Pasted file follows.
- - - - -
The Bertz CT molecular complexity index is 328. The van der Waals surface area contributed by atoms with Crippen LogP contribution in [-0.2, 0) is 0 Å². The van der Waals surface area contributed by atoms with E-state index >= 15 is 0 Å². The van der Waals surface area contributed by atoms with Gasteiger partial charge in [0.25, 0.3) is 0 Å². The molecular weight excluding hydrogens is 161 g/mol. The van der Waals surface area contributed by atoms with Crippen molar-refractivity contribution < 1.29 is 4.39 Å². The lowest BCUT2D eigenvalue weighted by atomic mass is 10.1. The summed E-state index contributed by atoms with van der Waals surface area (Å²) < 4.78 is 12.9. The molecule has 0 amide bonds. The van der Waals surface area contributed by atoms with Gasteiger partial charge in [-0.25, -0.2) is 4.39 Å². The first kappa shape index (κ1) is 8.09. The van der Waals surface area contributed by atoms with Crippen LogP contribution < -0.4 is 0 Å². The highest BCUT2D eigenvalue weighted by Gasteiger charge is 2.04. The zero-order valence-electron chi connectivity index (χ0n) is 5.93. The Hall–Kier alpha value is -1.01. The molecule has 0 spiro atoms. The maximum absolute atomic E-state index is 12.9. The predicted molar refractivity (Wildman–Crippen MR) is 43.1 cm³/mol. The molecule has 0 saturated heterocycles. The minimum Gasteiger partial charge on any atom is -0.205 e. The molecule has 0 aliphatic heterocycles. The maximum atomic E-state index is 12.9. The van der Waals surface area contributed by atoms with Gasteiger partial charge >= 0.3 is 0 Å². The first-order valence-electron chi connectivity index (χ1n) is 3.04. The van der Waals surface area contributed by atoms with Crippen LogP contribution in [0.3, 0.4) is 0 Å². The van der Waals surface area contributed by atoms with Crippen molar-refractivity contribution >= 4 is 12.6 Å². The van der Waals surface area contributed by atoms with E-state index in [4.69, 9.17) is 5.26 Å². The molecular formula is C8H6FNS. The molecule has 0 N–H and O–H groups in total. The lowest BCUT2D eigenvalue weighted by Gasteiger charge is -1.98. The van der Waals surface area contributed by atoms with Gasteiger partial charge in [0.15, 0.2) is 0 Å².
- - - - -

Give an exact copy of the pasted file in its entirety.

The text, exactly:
The Bertz CT molecular complexity index is 328. The van der Waals surface area contributed by atoms with Crippen LogP contribution in [-0.2, 0) is 0 Å². The van der Waals surface area contributed by atoms with E-state index >= 15 is 0 Å². The van der Waals surface area contributed by atoms with Gasteiger partial charge in [0.25, 0.3) is 0 Å². The molecular weight excluding hydrogens is 161 g/mol. The van der Waals surface area contributed by atoms with Crippen molar-refractivity contribution < 1.29 is 4.39 Å². The lowest BCUT2D eigenvalue weighted by atomic mass is 10.1. The summed E-state index contributed by atoms with van der Waals surface area (Å²) < 4.78 is 12.9. The molecule has 0 amide bonds. The van der Waals surface area contributed by atoms with Gasteiger partial charge in [-0.25, -0.2) is 4.39 Å². The first kappa shape index (κ1) is 8.09. The van der Waals surface area contributed by atoms with Crippen LogP contribution < -0.4 is 0 Å². The highest BCUT2D eigenvalue weighted by Gasteiger charge is 2.04. The zero-order valence-electron chi connectivity index (χ0n) is 5.93. The Hall–Kier alpha value is -1.01. The molecule has 0 spiro atoms. The maximum absolute atomic E-state index is 12.9. The predicted molar refractivity (Wildman–Crippen MR) is 43.1 cm³/mol. The molecule has 0 saturated heterocycles. The minimum Gasteiger partial charge on any atom is -0.205 e. The molecule has 0 aliphatic heterocycles. The maximum atomic E-state index is 12.9. The van der Waals surface area contributed by atoms with Gasteiger partial charge >= 0.3 is 0 Å². The first-order valence-electron chi connectivity index (χ1n) is 3.04. The van der Waals surface area contributed by atoms with Crippen LogP contribution in [0.3, 0.4) is 0 Å². The van der Waals surface area contributed by atoms with Crippen molar-refractivity contribution >= 4 is 12.6 Å². The van der Waals surface area contributed by atoms with E-state index in [4.69, 9.17) is 5.26 Å². The molecular formula is C8H6FNS. The molecule has 0 N–H and O–H groups in total. The lowest BCUT2D eigenvalue weighted by Gasteiger charge is -1.98. The van der Waals surface area contributed by atoms with Gasteiger partial charge in [0.15, 0.2) is 0 Å².